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Let's consider the following function:

$$f(x,y)=\begin{cases} (x^2+y^2)\sin\left(\dfrac{1}{x^2+y^2}\right) & \text{if }x^2+y^2\not=0 \\{}\\ 0 & \text{if }x=y=0 \end{cases}$$

I know that $f_x$ and $f_y$ are not continuous at $0$. How to prove that $f$ is differentiable at $0$?

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  • $\begingroup$ Is that $\;-1\;$ on the sine's argument or on the sine itself? $\endgroup$ – Timbuc May 21 '15 at 20:39
  • $\begingroup$ @Timbuc Why is the extra space necessary?\ $\endgroup$ – Cookie May 21 '15 at 20:40
  • $\begingroup$ @dragon Doesn't it look nicer and neater? $\endgroup$ – Timbuc May 21 '15 at 20:40
  • $\begingroup$ I assume the exponent is on the argument of the sine function. Correct? $\endgroup$ – Mark Viola May 21 '15 at 20:45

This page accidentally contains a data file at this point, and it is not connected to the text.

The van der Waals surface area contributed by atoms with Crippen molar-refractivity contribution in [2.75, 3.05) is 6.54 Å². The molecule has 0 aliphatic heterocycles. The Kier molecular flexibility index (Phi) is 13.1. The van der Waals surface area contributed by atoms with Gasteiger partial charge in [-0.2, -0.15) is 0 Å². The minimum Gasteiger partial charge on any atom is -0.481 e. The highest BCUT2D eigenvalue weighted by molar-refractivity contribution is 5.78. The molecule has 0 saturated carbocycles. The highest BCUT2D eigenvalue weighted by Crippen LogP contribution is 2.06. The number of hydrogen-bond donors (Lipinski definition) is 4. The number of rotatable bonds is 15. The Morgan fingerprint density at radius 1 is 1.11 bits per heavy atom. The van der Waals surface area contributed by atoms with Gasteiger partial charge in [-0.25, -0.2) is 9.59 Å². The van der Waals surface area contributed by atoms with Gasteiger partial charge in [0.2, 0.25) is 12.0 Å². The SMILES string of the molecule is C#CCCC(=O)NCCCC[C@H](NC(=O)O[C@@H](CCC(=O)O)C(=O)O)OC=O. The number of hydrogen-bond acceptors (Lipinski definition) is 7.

• $\begingroup$ Does the $^{-1}$ belong to sin as a whole or just the argument $\endgroup$ – grdgfgr May 21 '15 at 20:46
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Hint:

Change to polar coordinates and show

$$\lim_{r\to 0}\frac{r^2\sin(r^{-2})-0}{r}=0$$

Hint 2: The sine function is bounded.

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